Bar Graph of Fact, Fiction, and Ambiguity:

Click to zoom in on graph.



The bar graph above shows the division of factual, fictional, and ambiguous lyrics as percentages. In the musical, we tagged a total of 208 lyrics; 160 were factual, 36 were fictional, and 12 were ambiguous. The lyrics were chosen by team members as lines that suggested further research or raised questions of authenticity.


Fact Fiction Ambiguous
Alexander Hamilton 11 0 1
Aaron Burr, Sir 1 2 1
My Shot 4 0 1
The Story of Tonight 1 1 0
The Schuyler Sisters 3 0 1
Farmer Refuted 2 2 0
You'll Be Back 4 0 0
Right Hand Man 13 0 0
A Winter's Ball 4 0 0
Helpless 5 3 1
Satisfied 1 2 1
The Story of Tonight (Reprise) 2 2 0
Wait for It 4 1 1
Stay Alive 11 0 1
Ten Duel Commandments 1 0 1
Meet Me Inside 1 2 0
That Would Be Enough 0 1 0
Guns and Ships 4 0 0
History has its Eyes on You 1 0 0
Yorktown (The World Turned Upside Down) 8 2 1
What Comes Next? 2 0 0
Dear Theodosia 2 0 0
Tomorrow There'll Be More Of Us 1 1 0
Non-Stop 8 1 0
What'd I Miss 6 0 0
Cabinet Battle #1 2 0 0
Take A Break 2 1 1
Say No to This 5 0 0
The Room Where it Happens 3 0 0
Schuyler Defeated 1 1 0
Cabinet Battle #2 4 0 0
Washington On Your Side 3 1 0
One Last Time 2 1 0
I Know Him 1 0 0
The Adams Administration 4 1 0
We Know 1 1 0
Hurricane 2 2 0
The Reynolds Pamphlet 2 0 0
Burn 0 1 1
Blow Us All Away 4 1 0
Stay Alive (Reprise) 2 0 0
It's Quiet Uptown 2 0 0
The Election of 1800 4 1 0
Your Obedient Servant 2 1 0
Best of Wives and Best of Women 1 0 0
The World Was Wide Enough 7 2 0
Who Lives, Who Dies, Who Tells Your Story 6 2 0
Total: 160 36 12

Looking at the Lyrics

Want to see the lyrics we grabbed to investigate? Click on the links below to see the lists!

- Fact - Fiction - Ambiguous -


The stacked bar graph of fact, fiction, and ambiguity in the lyrics of "Hamilton" offers great insight into the historical accuracy of the musical. When choosing lyrics, we focused on the ones that raised questions of authenticity. From there, we used "Alexander Hamilton," a biography by Ron Chernow, to determine whether a lyric was fact or fiction. In cases where Miranda merged fact and fiction together, didn't include the whole truth, or featured information that is debated by historians, we used the label of ambiguous.

As seen above, he musical is mostly factual. This was surprising as it seemed, when we were marking up the text, that we were labelling most lyrics as fiction. When we actually pulled the data and saw the overwhelming amount of facts, we thought it was safe to say that the musical is fairly reliable as a historically accurate source. Although many of the lyrics were deemed as historically truthful, it is interesting to note that we were creating the timeline at the same time and we found that while the events Miranda included were factual, they were historically out of order.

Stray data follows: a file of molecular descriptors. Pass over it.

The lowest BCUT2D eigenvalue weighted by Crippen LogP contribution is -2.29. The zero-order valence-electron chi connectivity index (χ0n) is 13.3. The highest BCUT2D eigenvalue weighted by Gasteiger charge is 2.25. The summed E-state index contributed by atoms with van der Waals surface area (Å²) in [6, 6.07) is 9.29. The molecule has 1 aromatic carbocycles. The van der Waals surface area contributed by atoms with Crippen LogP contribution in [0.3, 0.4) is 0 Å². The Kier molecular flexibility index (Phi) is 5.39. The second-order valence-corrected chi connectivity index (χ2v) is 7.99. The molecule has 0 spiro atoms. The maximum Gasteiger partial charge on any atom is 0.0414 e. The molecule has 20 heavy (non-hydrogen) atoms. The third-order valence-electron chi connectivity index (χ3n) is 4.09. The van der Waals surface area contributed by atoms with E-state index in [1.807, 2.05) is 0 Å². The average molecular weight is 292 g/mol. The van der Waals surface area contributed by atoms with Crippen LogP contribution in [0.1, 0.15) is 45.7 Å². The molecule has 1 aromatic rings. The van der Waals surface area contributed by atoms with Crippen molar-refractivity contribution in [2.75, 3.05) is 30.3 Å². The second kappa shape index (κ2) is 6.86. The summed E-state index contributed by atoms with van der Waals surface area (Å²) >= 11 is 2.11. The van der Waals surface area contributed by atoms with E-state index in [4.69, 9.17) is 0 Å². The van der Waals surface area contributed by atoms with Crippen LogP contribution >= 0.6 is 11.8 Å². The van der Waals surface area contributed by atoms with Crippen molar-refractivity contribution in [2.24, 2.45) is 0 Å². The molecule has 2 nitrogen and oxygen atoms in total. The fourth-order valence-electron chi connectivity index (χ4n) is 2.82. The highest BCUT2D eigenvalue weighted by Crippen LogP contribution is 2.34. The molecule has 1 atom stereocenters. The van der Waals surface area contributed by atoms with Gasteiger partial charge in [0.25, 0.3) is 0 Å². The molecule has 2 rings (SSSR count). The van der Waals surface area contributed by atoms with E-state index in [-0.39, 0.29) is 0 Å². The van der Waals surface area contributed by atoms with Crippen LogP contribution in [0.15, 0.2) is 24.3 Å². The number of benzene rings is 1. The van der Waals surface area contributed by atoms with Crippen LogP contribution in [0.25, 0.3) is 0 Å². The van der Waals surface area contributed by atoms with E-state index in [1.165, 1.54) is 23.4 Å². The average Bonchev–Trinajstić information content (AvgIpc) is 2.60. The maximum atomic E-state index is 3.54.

The lyrics that were fictional were either due to the limited amount characters, the character of Angelica, or humor. The median of the stage limited Miranda with the amount of characters that appeared onstage. Often he attributed actions to the main characters he selected that were actually performed by other historical figures who are only mentioned or do not appear at all in the musical. The most historically inaccurate character, though, was Angelica. Onstage, Angelica is a figure of feminism, an intelligent woman, and in love with Alexander. In reality, Angelica was married several years before she met him and happiily live with her husband, John Church, and they had eight children together. While she was definitely charming and intelligent, there is no evidence to suggest a proto-feminism mentality.

Some of the most interesting lyrics were the 12 ambiguous oncs. Some lyrics highlighted things that are debated by historians, like the possiblity of Alexander and Angelica sharing romanitic feelings or Alexander and John Laurens' friendship extending into homosexuality. Another thing to note is the decision to not include the whole truth. For example, it is never mentioned that there were actually five Schuyler sisters that survived into adulthood.

Overall, the graph and the underlying research suggest that the musical can be a wonderful starting source for people who wish to learn more about Alexander Hamilton and the American Revolution, but for complete historical accuracy, further research is required.